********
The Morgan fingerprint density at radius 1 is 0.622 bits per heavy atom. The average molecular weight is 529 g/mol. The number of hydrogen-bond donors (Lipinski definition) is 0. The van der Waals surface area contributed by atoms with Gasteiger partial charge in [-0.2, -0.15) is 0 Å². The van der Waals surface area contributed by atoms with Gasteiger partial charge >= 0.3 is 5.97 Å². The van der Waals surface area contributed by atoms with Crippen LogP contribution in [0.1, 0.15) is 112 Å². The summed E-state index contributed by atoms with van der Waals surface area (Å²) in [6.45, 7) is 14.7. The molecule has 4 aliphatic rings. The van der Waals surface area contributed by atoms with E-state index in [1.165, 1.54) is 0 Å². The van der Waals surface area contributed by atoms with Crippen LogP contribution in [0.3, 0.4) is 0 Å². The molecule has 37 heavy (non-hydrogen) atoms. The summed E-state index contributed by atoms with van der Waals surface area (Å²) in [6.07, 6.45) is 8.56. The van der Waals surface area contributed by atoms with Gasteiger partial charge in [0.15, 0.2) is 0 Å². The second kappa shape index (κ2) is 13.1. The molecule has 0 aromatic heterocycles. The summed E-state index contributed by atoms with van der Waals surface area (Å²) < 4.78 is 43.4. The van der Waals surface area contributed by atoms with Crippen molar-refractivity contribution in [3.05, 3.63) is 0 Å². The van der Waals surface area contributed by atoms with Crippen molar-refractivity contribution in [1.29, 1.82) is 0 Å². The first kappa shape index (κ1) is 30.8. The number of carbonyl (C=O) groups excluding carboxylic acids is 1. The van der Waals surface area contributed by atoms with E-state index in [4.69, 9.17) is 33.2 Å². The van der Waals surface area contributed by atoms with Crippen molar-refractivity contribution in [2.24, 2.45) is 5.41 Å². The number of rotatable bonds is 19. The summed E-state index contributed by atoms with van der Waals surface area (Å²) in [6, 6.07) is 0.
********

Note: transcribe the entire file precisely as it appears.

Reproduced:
The Morgan fingerprint density at radius 1 is 0.622 bits per heavy atom. The average molecular weight is 529 g/mol. The number of hydrogen-bond donors (Lipinski definition) is 0. The van der Waals surface area contributed by atoms with Gasteiger partial charge in [-0.2, -0.15) is 0 Å². The van der Waals surface area contributed by atoms with Gasteiger partial charge >= 0.3 is 5.97 Å². The van der Waals surface area contributed by atoms with Crippen LogP contribution in [0.1, 0.15) is 112 Å². The summed E-state index contributed by atoms with van der Waals surface area (Å²) in [6.45, 7) is 14.7. The molecule has 4 aliphatic rings. The van der Waals surface area contributed by atoms with E-state index in [1.165, 1.54) is 0 Å². The van der Waals surface area contributed by atoms with Crippen LogP contribution in [0.3, 0.4) is 0 Å². The molecule has 37 heavy (non-hydrogen) atoms. The summed E-state index contributed by atoms with van der Waals surface area (Å²) in [6.07, 6.45) is 8.56. The van der Waals surface area contributed by atoms with Gasteiger partial charge in [0.15, 0.2) is 0 Å². The second kappa shape index (κ2) is 13.1. The molecule has 0 aromatic heterocycles. The summed E-state index contributed by atoms with van der Waals surface area (Å²) < 4.78 is 43.4. The van der Waals surface area contributed by atoms with Crippen molar-refractivity contribution in [3.05, 3.63) is 0 Å². The van der Waals surface area contributed by atoms with Crippen molar-refractivity contribution in [1.29, 1.82) is 0 Å². The first kappa shape index (κ1) is 30.8. The number of carbonyl (C=O) groups excluding carboxylic acids is 1. The van der Waals surface area contributed by atoms with E-state index in [4.69, 9.17) is 33.2 Å². The van der Waals surface area contributed by atoms with Crippen molar-refractivity contribution in [2.24, 2.45) is 5.41 Å². The number of rotatable bonds is 19. The summed E-state index contributed by atoms with van der Waals surface area (Å²) in [6, 6.07) is 0.